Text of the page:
Anti aliasing filter is a filter which is used before a signal sampler, to restrict the bandwidth of a signal to approximately satisfy the sampling theorem. The potential defectors are all the frequency components beyond f_{s}/2 Hz. We should have to eliminate these components from x(t) before sampling x(t). As a result of this we lose only the components beyond the folding frequency f_{s}/2 Hz. These frequency components cannot reappear to corrupt the components with frequencies below the folding frequency. This suppression of higher frequencies can be accomplished by an ideal filter of bandwidth f_{s}/2 Hz. This filter is called the antialiasing filter. The anti aliasing operation must be performed before the signal is sampled. The anti aliasing filter, being an ideal filter is unrealizable. In practice, we use a steep cutoff filter, which leaves a sharply attenuated residual spectrum beyond the folding frequency f_{s}/2.
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Interpolation consists of simply of multiplying each sinc function by its corresponding sample value and then adding all the scaled and shifted sinc functions.
The interpolated value at any point is the sum of contributions from infinitely many weighted sinc functions.
One popular way of further reducing the effects of the aliases is to follow the zero order hold with a practical lowpass filter that smooths out the steps caused by the zero order hold. The zero order hold causes a delay to the original signal because it is causal.
Another natural reconstruction idea is to interpolate between samples with straight lines as shown in Fig.10 below. This is obviously a better approximation of the original signal but it is a little harder to implement.
As shown in above figure the value of the interpolated signal at any time depends on the value of the previous sample and the value of the next sample and this is not possible in real time because the value of the next sample is not known in real time. But if we delay the reconstructed signal by one sample time T, we can make the reconstruction process causal and the reconstructed signal would appear as like the Figure 12.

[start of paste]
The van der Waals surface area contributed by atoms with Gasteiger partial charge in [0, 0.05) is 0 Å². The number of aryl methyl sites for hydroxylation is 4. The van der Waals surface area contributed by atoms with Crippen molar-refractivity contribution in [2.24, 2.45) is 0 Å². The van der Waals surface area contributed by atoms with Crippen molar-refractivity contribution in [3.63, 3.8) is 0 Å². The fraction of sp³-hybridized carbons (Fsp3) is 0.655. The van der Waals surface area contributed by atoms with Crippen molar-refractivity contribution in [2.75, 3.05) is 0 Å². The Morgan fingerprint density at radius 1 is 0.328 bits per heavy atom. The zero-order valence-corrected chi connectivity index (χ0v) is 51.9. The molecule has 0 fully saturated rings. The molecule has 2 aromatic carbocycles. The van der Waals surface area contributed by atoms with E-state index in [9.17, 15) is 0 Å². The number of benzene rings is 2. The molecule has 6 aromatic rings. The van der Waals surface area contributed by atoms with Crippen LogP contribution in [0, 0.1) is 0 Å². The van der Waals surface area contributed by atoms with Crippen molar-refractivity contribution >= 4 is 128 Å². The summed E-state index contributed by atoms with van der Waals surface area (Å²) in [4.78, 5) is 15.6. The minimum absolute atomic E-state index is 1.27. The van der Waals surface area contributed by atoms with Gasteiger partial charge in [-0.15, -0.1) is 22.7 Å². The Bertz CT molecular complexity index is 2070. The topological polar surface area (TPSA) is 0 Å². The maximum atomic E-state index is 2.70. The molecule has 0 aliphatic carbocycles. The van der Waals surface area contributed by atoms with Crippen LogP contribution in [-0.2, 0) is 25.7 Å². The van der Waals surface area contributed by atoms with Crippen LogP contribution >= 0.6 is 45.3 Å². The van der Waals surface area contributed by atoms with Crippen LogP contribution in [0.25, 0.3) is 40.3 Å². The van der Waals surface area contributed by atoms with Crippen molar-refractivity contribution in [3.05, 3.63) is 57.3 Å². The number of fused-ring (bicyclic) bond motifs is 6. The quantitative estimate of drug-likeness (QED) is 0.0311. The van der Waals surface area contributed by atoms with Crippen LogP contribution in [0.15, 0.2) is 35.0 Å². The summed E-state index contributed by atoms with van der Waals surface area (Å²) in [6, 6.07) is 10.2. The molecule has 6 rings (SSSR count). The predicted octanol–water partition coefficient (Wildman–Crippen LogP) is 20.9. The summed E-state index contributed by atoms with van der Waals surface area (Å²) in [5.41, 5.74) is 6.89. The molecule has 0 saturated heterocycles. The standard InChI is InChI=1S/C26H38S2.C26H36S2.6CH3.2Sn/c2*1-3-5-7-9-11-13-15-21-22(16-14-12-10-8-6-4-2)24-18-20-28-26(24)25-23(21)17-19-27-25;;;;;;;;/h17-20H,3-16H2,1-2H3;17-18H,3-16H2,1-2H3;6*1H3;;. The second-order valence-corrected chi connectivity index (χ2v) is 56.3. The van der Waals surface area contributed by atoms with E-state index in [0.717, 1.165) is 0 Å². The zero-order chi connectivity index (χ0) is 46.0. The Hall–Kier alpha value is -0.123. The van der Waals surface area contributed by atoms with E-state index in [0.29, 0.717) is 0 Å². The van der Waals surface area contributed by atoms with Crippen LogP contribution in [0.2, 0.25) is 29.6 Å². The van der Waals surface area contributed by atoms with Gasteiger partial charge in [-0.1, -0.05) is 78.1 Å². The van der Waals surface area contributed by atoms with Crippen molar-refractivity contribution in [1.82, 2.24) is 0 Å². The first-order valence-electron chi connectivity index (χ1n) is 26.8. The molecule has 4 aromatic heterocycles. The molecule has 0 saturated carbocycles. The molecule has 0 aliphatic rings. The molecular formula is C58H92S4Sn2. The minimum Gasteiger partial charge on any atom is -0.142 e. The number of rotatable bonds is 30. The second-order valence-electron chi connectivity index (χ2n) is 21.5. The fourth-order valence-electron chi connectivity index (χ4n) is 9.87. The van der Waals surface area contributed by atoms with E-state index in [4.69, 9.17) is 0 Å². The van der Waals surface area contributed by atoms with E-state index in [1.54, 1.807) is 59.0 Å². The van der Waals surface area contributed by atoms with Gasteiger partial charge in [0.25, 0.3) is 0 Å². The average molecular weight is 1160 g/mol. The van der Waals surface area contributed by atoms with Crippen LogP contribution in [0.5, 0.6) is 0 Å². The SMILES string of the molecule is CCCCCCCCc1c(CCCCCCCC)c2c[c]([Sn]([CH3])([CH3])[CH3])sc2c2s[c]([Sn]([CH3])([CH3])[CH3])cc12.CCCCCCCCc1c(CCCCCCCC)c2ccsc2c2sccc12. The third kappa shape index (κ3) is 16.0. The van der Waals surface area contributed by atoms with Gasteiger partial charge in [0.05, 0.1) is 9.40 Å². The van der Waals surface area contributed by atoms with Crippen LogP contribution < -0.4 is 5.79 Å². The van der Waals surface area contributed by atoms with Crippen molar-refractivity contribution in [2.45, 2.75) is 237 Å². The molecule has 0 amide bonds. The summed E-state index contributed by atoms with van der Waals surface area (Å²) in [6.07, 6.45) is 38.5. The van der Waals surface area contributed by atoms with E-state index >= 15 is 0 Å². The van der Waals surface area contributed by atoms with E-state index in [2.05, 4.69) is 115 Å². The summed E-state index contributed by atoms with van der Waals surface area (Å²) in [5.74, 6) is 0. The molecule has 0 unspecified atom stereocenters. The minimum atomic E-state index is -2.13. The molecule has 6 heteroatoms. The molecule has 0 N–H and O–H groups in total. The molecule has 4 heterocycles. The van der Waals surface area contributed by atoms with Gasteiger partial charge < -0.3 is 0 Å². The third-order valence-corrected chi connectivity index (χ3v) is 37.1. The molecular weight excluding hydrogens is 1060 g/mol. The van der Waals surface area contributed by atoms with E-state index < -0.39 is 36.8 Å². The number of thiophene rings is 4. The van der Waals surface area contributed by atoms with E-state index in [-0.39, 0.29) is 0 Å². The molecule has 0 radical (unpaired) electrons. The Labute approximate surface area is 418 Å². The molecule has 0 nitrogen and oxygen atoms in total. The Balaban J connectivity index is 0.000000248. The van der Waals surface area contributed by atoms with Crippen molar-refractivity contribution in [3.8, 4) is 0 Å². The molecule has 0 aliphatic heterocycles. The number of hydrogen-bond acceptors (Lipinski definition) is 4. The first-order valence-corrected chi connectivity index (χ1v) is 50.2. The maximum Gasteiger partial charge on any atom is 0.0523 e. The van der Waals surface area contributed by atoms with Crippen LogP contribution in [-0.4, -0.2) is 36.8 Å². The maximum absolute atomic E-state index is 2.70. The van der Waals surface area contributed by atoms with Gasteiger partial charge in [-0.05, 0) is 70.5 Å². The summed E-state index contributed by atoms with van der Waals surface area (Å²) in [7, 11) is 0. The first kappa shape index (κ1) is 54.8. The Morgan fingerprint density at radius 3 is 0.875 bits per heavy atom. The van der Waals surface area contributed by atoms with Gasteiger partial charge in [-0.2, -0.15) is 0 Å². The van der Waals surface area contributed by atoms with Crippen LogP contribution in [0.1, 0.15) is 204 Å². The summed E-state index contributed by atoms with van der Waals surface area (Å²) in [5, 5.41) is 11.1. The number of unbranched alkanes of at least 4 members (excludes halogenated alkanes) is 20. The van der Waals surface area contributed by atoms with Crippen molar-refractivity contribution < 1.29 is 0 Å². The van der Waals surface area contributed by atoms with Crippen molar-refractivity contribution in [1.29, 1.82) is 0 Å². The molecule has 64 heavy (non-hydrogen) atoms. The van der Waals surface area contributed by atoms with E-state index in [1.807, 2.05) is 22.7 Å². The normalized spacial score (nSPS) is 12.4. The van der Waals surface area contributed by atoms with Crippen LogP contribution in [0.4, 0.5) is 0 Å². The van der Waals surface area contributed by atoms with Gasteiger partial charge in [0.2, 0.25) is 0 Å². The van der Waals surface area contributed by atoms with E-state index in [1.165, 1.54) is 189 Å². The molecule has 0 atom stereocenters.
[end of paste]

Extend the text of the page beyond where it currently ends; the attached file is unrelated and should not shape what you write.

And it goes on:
This interpolation can be accomplished by following the zero order hold by an identical zero order hold. This means that the impulse response of such a signal reconstruction filter would be the convolution of the zero order hold impulse response with itself
The discrete Fourier transform (DFT):
The numerical computation method yields only the uniform sample values of X(f) or x(t). Using this method is like viewing a signal and its spectrum through a "picket fence". The major peaks of X(f) or x(t) could lie between two samples and may remain hidden, there is a situation giving a false picture of the reality. Such misleading results can be avoided by using a sufficiently large 'N_{0}' the no. of samples, which increases the resolution.
Observing X_{r} is like observing the spectrum X(f) through a "picketfence". If the frequency sampling interval f_{0} is not sufficiently small, we could miss out some significant details and obtain a misleading picture. To obtain a higher number of samples, we need to reduce f_{0}. Because f_{0} = 1/T_{0}, a higher number of samples requires us to increase the value of 'T_{0}' the period of repetition for x(t). This option increases 'N_{0}' the number of samples of x(t), by adding samples with a value of 0. This addition of dummy samples is known as zero padding. zero padding increases the number of samples and it may help in getting a better idea of the spectrum X(f) from its samples X_{r}.
Properties of discrete Fourier transform: